Gov. Chris Christie is in a battle with the Democrats controlling both houses of the N.J. Legislature over concealed weapons carry permits in New Jersey.
While Christie has determined that the restrictions requiring the showing of a “justifiable need” for a carry permit are too restrictive, the Legislature claims that Christie’s criteria requiring a showing of “serious threats” against one’s life is violative of the Legislative intent in the creation of the existing gun control laws in N.J.
In addition to complaints by gun rights advocates indicating the permitting process was inefficient and overly restrictive, Chistie indicated that changes were a response to the murder of Carol Browne by her ex-boyfriend, against whom she had a restraining order, while Ms. Brown awaited approval of her gun permit.
A3689 and SCR101 were immediately sponsored by the Assembly and state Senate respectively in a response seeking to codify regulatory language relating to handgun carry permits. Democrats in control of the Senate and Assembly argued that the new standards could serve to substantially increase the number of carry permits in NJ and allow an overly broad spectrum of individuals to obtain permits.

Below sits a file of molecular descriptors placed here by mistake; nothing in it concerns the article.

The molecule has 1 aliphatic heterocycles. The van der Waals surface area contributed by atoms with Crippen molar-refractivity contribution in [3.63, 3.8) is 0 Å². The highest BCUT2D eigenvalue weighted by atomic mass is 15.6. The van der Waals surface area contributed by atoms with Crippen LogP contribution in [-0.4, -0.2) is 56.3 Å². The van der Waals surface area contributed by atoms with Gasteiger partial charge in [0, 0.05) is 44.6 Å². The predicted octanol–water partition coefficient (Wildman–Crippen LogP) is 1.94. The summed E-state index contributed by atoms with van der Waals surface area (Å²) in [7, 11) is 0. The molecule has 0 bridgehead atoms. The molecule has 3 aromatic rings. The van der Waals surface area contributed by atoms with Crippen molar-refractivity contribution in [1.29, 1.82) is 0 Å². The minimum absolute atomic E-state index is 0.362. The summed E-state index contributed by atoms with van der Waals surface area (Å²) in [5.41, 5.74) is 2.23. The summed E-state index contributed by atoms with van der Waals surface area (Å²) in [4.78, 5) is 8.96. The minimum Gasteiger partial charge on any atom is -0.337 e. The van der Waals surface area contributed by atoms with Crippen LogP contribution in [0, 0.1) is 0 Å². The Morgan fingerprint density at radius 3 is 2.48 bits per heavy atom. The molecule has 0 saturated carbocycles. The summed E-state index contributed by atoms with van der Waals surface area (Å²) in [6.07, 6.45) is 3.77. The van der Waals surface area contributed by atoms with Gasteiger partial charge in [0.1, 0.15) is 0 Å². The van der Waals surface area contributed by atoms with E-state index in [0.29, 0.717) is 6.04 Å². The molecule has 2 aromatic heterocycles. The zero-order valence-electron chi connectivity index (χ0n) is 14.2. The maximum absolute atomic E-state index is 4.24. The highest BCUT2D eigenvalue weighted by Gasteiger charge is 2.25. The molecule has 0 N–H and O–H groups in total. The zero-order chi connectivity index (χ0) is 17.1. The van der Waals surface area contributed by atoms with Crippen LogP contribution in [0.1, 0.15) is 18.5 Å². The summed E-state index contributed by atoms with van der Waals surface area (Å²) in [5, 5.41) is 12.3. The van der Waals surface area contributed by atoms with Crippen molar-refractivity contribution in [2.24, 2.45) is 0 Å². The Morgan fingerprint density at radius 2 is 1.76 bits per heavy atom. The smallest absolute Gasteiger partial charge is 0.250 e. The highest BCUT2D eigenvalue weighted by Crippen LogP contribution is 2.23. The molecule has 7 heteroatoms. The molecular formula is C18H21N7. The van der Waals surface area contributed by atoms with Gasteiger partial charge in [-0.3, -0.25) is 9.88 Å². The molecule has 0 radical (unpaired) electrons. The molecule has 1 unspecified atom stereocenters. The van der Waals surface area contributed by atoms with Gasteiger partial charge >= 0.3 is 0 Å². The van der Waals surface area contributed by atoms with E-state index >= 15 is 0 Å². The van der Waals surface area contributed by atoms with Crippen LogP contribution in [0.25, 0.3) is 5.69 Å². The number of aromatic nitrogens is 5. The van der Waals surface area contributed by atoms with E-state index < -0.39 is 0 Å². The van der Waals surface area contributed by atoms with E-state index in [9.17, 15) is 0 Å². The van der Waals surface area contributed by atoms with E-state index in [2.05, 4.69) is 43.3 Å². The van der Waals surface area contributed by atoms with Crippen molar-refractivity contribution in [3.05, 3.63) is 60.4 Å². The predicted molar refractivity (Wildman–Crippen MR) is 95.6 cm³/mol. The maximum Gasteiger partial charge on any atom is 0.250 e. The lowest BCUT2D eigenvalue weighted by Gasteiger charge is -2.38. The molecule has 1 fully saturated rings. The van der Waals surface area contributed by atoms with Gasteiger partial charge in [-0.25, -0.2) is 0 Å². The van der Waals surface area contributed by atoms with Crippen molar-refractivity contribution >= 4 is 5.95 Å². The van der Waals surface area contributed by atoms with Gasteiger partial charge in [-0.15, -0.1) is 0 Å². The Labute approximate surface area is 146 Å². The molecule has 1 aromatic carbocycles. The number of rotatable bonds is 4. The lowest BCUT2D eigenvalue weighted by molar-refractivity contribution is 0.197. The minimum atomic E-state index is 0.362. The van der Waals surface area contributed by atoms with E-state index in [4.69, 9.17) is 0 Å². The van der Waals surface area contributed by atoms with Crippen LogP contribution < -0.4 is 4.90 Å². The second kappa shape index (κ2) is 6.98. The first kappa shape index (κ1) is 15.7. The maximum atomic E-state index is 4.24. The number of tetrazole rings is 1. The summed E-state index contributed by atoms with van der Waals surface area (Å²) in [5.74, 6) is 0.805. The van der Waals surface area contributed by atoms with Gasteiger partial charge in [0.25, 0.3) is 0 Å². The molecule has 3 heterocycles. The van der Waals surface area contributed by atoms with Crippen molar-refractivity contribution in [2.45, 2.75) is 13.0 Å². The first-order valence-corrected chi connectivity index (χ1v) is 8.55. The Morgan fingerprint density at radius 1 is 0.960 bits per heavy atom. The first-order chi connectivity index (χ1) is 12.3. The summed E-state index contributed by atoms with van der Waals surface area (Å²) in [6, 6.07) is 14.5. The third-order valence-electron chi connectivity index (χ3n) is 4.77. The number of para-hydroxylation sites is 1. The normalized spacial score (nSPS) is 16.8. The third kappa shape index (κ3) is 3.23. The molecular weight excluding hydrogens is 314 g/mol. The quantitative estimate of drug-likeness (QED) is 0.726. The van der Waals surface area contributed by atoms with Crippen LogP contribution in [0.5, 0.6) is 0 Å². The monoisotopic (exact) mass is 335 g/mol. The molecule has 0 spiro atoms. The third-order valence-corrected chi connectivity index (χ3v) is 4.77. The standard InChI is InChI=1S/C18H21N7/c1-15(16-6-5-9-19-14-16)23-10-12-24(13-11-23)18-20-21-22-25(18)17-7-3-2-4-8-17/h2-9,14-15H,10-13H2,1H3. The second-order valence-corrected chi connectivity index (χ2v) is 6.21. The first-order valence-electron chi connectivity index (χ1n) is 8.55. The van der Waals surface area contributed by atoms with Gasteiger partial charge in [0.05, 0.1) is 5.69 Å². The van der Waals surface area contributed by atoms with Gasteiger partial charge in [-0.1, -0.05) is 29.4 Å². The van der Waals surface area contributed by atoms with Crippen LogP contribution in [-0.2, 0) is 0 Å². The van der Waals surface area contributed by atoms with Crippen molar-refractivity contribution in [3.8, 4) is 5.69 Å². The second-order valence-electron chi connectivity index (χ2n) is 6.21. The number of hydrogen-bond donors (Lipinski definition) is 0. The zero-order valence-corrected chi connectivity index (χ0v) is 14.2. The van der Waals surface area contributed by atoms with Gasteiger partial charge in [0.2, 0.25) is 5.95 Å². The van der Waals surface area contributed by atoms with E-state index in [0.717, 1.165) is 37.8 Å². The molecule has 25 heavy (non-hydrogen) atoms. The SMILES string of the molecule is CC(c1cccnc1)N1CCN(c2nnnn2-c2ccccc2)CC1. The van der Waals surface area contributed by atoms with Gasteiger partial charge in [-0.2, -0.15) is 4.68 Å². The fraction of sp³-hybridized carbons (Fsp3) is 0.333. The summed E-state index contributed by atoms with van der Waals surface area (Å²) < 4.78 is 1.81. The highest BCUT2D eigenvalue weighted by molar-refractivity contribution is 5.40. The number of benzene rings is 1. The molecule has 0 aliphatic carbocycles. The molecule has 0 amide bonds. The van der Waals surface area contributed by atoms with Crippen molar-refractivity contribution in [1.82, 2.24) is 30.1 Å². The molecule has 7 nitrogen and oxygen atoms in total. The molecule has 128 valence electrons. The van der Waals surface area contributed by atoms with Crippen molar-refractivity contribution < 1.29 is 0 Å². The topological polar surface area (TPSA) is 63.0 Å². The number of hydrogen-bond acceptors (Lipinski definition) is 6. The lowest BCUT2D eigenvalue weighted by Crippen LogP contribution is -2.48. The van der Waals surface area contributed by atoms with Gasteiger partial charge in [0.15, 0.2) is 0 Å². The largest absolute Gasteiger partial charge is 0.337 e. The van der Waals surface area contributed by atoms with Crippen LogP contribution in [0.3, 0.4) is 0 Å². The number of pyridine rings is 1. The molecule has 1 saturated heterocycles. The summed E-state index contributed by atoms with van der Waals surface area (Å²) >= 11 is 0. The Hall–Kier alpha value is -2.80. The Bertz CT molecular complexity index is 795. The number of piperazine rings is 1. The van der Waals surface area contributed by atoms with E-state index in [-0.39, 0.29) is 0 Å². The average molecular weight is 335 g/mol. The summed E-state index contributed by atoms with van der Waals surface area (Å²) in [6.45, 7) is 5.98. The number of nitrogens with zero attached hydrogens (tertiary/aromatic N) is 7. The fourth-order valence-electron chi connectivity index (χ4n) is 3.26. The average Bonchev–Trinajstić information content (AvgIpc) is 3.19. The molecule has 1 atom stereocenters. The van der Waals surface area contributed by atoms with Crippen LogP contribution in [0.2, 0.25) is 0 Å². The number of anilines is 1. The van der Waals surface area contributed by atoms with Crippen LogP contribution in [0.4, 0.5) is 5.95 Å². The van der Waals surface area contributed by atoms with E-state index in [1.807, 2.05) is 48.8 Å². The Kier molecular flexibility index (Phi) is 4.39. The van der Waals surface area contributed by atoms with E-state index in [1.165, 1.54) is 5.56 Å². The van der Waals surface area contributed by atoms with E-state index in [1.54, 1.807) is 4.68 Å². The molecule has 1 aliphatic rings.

The state Attorney General’s office replied that all other statutory requirements would continue to apply and a state Superior Court judge would have to sign off on the permit so that the only change would be from the showing of an “actual need” to a showing of a specific “serious threat” against the person seeking the permit.
The fate of this legislation is still pending. If you are caught illegally carrying firearms the penalties can be severe, making it well worth the effort to seek a permit to carry legally.
For more information about gun or weapon possession, possession of weapons during a drug related offense, armed robbery, possession of a handgun without a permit, use or possession of a gun in the commission of a crime, illegal weapons, unlawful possession of a weapon or possession of a weapon while on parole or probation visit DarlingFirm.com.
This blog is for informational purposes only and not intended to replace the advice of an attorney.